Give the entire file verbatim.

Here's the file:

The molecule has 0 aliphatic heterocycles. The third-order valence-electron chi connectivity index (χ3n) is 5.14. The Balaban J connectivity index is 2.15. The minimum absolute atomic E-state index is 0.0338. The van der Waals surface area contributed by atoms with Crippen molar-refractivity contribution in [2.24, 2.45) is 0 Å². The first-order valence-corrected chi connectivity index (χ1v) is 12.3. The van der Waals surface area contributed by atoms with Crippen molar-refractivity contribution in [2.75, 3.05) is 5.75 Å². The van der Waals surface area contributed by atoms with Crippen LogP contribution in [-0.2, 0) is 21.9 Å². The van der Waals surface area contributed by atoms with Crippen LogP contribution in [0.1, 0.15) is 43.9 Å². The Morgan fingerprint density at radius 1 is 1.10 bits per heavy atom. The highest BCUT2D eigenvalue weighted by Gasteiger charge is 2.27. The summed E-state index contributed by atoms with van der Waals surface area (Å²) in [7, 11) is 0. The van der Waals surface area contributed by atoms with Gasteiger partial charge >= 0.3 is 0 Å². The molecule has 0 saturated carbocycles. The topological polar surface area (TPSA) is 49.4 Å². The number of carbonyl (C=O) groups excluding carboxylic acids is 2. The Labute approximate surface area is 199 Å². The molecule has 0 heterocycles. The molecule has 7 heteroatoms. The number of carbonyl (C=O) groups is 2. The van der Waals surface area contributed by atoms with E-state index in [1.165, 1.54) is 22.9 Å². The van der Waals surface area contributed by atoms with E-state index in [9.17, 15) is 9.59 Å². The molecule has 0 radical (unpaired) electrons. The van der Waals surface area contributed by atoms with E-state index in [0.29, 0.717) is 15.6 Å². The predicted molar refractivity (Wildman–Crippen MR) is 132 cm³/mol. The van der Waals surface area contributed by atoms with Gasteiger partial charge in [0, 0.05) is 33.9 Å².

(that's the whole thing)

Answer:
The molecule has 0 aliphatic heterocycles. The third-order valence-electron chi connectivity index (χ3n) is 5.14. The Balaban J connectivity index is 2.15. The minimum absolute atomic E-state index is 0.0338. The van der Waals surface area contributed by atoms with Crippen molar-refractivity contribution in [2.24, 2.45) is 0 Å². The first-order valence-corrected chi connectivity index (χ1v) is 12.3. The van der Waals surface area contributed by atoms with Crippen molar-refractivity contribution in [2.75, 3.05) is 5.75 Å². The van der Waals surface area contributed by atoms with Crippen LogP contribution in [-0.2, 0) is 21.9 Å². The van der Waals surface area contributed by atoms with Crippen LogP contribution in [0.1, 0.15) is 43.9 Å². The Morgan fingerprint density at radius 1 is 1.10 bits per heavy atom. The highest BCUT2D eigenvalue weighted by Gasteiger charge is 2.27. The summed E-state index contributed by atoms with van der Waals surface area (Å²) in [7, 11) is 0. The van der Waals surface area contributed by atoms with Gasteiger partial charge >= 0.3 is 0 Å². The molecule has 0 saturated carbocycles. The topological polar surface area (TPSA) is 49.4 Å². The number of carbonyl (C=O) groups excluding carboxylic acids is 2. The Labute approximate surface area is 199 Å². The molecule has 0 heterocycles. The molecule has 7 heteroatoms. The number of carbonyl (C=O) groups is 2. The van der Waals surface area contributed by atoms with E-state index in [1.165, 1.54) is 22.9 Å². The van der Waals surface area contributed by atoms with E-state index in [9.17, 15) is 9.59 Å². The molecule has 0 radical (unpaired) electrons. The van der Waals surface area contributed by atoms with E-state index in [0.29, 0.717) is 15.6 Å². The predicted molar refractivity (Wildman–Crippen MR) is 132 cm³/mol. The van der Waals surface area contributed by atoms with Gasteiger partial charge in [0, 0.05) is 33.9 Å².